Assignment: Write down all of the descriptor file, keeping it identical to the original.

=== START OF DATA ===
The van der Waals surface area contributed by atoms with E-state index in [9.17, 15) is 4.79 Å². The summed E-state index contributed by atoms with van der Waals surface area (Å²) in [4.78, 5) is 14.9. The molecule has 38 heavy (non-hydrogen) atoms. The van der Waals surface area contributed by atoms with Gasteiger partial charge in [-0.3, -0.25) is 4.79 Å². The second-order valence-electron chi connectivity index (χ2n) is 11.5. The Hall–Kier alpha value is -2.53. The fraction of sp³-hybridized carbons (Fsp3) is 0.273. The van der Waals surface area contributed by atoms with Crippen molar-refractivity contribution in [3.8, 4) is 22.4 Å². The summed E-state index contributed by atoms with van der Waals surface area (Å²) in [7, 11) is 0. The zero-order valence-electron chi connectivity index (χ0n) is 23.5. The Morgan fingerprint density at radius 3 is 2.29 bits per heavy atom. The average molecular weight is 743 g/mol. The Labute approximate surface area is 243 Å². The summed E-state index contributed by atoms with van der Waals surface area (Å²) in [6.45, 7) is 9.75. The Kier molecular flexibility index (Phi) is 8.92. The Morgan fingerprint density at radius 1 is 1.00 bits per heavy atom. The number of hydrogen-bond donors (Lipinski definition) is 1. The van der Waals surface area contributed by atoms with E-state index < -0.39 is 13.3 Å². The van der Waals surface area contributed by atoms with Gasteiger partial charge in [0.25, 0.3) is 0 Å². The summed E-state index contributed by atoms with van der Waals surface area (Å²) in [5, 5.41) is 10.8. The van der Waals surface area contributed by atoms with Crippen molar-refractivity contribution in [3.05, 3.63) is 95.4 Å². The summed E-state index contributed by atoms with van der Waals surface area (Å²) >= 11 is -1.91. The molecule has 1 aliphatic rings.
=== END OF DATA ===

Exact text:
The van der Waals surface area contributed by atoms with E-state index in [9.17, 15) is 4.79 Å². The summed E-state index contributed by atoms with van der Waals surface area (Å²) in [4.78, 5) is 14.9. The molecule has 38 heavy (non-hydrogen) atoms. The van der Waals surface area contributed by atoms with Gasteiger partial charge in [-0.3, -0.25) is 4.79 Å². The second-order valence-electron chi connectivity index (χ2n) is 11.5. The Hall–Kier alpha value is -2.53. The fraction of sp³-hybridized carbons (Fsp3) is 0.273. The van der Waals surface area contributed by atoms with Crippen molar-refractivity contribution in [3.8, 4) is 22.4 Å². The summed E-state index contributed by atoms with van der Waals surface area (Å²) in [7, 11) is 0. The zero-order valence-electron chi connectivity index (χ0n) is 23.5. The Morgan fingerprint density at radius 3 is 2.29 bits per heavy atom. The average molecular weight is 743 g/mol. The Labute approximate surface area is 243 Å². The summed E-state index contributed by atoms with van der Waals surface area (Å²) in [6.45, 7) is 9.75. The Kier molecular flexibility index (Phi) is 8.92. The Morgan fingerprint density at radius 1 is 1.00 bits per heavy atom. The number of hydrogen-bond donors (Lipinski definition) is 1. The van der Waals surface area contributed by atoms with E-state index < -0.39 is 13.3 Å². The van der Waals surface area contributed by atoms with Gasteiger partial charge in [0.25, 0.3) is 0 Å². The summed E-state index contributed by atoms with van der Waals surface area (Å²) in [5, 5.41) is 10.8. The van der Waals surface area contributed by atoms with Crippen molar-refractivity contribution in [3.05, 3.63) is 95.4 Å². The summed E-state index contributed by atoms with van der Waals surface area (Å²) >= 11 is -1.91. The molecule has 1 aliphatic rings.